The willingness of Manchester United to break the British transfer record gives a very clear indication of just how concerned the club have become about where they're heading.
With the current squad looking distinctly average, the spending of huge sums of money in itself is perhaps not unwise. But is £59.7m for Angel Di Maria too much? Have Real Madrid simply taken advantage of United's desperation?
Should the deal go through, it will smash the current British record of £50m paid by Chelsea to Liverpool for Fernando Torres. Manchester United have themselves broken the record in the past, with the signing of Rio Ferdinand in 2002 for £29.1m then the largest sum ever forked out by a British club.
On the global scale, the sum of £59.7m will make Di Maria the fifth most expensive signing in history. Gareth Bale, Cristiano Ronaldo, James Rodriguez and Luis Suarez are the only other players to command more.
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The major difference between those players and Di Maria is perhaps the goals those players promise. Bale scored 22 in his first season at the Bernabeu whilst his team-mate Ronaldo is a goal machine that has scored in excess of 50 in all competitions for the last four seasons. Rodriguez left Brazil with the golden boot award at the World Cup whilst Luis Suarez was the top scorer in the Premier League last season with 31.
In comparison, Di Maria failed to reach double figures in La Liga in the four years he spent at Real Madrid. Last season he scored just four in 34 appearances. In the Champions League he notched a total of eight during his time at the Bernabeu. Manchester United are not signing a striker, but it notable that it is goals that normally lead to exorbitant valuations.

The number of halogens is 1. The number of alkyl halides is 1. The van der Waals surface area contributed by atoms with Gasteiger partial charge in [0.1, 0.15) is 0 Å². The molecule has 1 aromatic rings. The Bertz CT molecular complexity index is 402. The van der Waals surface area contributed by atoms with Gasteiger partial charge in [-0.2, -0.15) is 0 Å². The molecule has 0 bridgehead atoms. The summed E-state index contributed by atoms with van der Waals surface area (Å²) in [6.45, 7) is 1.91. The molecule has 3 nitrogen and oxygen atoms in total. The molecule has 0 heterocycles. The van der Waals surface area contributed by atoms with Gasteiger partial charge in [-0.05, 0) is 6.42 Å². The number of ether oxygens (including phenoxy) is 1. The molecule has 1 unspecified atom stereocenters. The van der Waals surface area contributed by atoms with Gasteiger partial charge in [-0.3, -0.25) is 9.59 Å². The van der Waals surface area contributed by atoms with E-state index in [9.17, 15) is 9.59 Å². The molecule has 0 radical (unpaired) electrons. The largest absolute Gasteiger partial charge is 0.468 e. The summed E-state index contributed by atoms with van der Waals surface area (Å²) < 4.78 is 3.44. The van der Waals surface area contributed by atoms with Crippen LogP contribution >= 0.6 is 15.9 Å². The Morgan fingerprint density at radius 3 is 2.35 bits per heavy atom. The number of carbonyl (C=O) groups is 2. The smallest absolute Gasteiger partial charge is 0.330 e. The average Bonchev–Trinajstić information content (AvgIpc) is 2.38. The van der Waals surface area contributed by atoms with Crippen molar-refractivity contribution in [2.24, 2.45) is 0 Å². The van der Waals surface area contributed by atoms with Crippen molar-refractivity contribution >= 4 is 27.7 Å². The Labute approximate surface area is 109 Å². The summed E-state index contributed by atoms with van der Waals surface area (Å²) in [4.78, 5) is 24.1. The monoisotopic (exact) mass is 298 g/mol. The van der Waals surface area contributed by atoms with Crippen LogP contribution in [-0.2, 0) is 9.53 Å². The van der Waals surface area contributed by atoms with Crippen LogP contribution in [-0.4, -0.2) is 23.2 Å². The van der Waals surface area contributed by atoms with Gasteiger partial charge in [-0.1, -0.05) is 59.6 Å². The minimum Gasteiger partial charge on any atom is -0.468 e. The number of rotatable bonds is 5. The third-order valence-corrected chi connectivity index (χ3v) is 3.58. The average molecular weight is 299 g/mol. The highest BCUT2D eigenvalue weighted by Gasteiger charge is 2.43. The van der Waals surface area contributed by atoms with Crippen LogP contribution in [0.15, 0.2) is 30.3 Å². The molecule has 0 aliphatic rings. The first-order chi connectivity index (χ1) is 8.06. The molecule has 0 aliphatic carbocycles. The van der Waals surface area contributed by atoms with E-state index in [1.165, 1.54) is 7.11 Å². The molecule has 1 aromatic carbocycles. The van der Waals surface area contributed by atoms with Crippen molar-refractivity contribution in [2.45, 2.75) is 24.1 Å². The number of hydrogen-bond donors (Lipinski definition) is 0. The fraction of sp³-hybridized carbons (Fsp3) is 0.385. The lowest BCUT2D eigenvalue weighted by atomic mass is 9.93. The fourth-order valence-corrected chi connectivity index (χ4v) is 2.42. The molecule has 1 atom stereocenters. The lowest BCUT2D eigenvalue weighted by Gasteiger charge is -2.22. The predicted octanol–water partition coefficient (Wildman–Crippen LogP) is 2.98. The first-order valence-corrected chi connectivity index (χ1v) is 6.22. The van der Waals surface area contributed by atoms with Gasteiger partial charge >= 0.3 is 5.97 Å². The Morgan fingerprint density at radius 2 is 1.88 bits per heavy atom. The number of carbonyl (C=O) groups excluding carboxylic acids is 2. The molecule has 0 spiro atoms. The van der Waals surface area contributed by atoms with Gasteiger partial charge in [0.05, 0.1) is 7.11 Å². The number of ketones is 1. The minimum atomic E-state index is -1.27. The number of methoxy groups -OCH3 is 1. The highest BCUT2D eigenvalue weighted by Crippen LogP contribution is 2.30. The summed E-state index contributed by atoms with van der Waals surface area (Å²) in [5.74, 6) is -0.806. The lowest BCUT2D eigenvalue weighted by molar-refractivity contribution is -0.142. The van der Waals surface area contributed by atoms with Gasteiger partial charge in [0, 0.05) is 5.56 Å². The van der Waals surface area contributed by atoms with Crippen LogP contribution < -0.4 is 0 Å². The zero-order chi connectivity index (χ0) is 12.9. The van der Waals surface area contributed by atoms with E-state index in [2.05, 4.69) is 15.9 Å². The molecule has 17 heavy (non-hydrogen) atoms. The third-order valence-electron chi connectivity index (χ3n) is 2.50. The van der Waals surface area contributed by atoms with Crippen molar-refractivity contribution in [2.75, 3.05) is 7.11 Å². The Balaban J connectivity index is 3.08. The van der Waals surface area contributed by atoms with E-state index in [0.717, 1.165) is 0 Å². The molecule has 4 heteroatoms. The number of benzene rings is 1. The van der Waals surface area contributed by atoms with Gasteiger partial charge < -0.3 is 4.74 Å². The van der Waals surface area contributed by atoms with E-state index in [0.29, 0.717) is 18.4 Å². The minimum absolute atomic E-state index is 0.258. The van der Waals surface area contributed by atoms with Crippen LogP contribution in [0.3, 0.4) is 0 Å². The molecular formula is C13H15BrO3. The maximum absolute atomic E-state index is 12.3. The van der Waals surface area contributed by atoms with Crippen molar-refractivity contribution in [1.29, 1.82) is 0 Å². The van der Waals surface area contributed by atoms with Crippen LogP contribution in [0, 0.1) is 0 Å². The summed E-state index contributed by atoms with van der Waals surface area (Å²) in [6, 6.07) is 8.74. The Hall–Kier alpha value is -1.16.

The fee makes Di Maria more expensive than Zlatan Ibrahimovic (Inter Milan to Barcelona for £59m), Kaka (AC Milan to Real Madrid for £56m), Edinson Cavani (Napoli to PSG for £55m), Radamel Falcao (Atletico Madrid to Monaco for £51m) and Neymar (Santos to Barcelona for £48.6m).
Transfermarkt.co.uk, which takes into consideration a player's performances, age, contract length and other such factors, value Di Maria at £44m.
Manchester United might also consider what else could have been achieved in the market this summer for the same sum of money.
Chelsea were able to land Spain internationals Cesc Fabregas and Diego Costa for a combined sum of £62m. Liverpool landed Mario Balotelli, Dejan Lovren and Adam Lallana for about the same sum - three players in three positions Manchester United look like they need to strengthen.
Ultimately, whether Di Maria will represent value for money will only become clear once he's had an opportunity to show what he can bring to Louis van Gaal's side. There is also an argument that Di Maria represents more than just a player to the most successful club in British history. He is also a marquee signing and a player that might be able to lift the gloom around Old Trafford. If his arrival can spark a turnaround in fortunes and see Manchester United compete with the best once again, he'll be priceless.
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